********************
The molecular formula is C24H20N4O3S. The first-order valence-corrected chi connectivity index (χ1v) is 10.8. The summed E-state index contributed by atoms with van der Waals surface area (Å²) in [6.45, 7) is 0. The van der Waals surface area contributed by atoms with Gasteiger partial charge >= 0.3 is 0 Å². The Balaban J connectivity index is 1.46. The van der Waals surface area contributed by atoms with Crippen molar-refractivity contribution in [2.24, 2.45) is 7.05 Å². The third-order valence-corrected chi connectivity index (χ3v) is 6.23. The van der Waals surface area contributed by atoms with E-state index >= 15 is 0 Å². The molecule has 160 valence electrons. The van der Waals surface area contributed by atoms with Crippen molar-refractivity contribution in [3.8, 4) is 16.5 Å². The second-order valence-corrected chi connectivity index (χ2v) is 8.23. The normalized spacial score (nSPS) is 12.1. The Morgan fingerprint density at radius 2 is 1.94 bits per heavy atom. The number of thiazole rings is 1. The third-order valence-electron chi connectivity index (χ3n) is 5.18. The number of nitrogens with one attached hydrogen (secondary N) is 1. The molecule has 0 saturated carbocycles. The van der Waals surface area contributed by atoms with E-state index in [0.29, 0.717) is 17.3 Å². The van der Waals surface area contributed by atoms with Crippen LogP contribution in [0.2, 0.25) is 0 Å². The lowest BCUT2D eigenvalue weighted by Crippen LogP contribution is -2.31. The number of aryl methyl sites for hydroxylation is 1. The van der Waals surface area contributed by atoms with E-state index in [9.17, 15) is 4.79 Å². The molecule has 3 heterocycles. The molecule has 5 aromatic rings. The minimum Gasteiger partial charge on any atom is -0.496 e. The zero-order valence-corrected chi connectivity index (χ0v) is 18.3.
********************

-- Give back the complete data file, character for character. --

The molecular formula is C24H20N4O3S. The first-order valence-corrected chi connectivity index (χ1v) is 10.8. The summed E-state index contributed by atoms with van der Waals surface area (Å²) in [6.45, 7) is 0. The van der Waals surface area contributed by atoms with Gasteiger partial charge >= 0.3 is 0 Å². The Balaban J connectivity index is 1.46. The van der Waals surface area contributed by atoms with Crippen molar-refractivity contribution in [2.24, 2.45) is 7.05 Å². The third-order valence-corrected chi connectivity index (χ3v) is 6.23. The van der Waals surface area contributed by atoms with E-state index >= 15 is 0 Å². The molecule has 160 valence electrons. The van der Waals surface area contributed by atoms with Crippen molar-refractivity contribution in [3.8, 4) is 16.5 Å². The second-order valence-corrected chi connectivity index (χ2v) is 8.23. The normalized spacial score (nSPS) is 12.1. The Morgan fingerprint density at radius 2 is 1.94 bits per heavy atom. The number of thiazole rings is 1. The third-order valence-electron chi connectivity index (χ3n) is 5.18. The number of nitrogens with one attached hydrogen (secondary N) is 1. The molecule has 0 saturated carbocycles. The van der Waals surface area contributed by atoms with E-state index in [0.29, 0.717) is 17.3 Å². The van der Waals surface area contributed by atoms with Crippen LogP contribution in [0.2, 0.25) is 0 Å². The lowest BCUT2D eigenvalue weighted by Crippen LogP contribution is -2.31. The number of aryl methyl sites for hydroxylation is 1. The van der Waals surface area contributed by atoms with E-state index in [9.17, 15) is 4.79 Å². The molecule has 3 heterocycles. The molecule has 5 aromatic rings. The minimum Gasteiger partial charge on any atom is -0.496 e. The zero-order valence-corrected chi connectivity index (χ0v) is 18.3.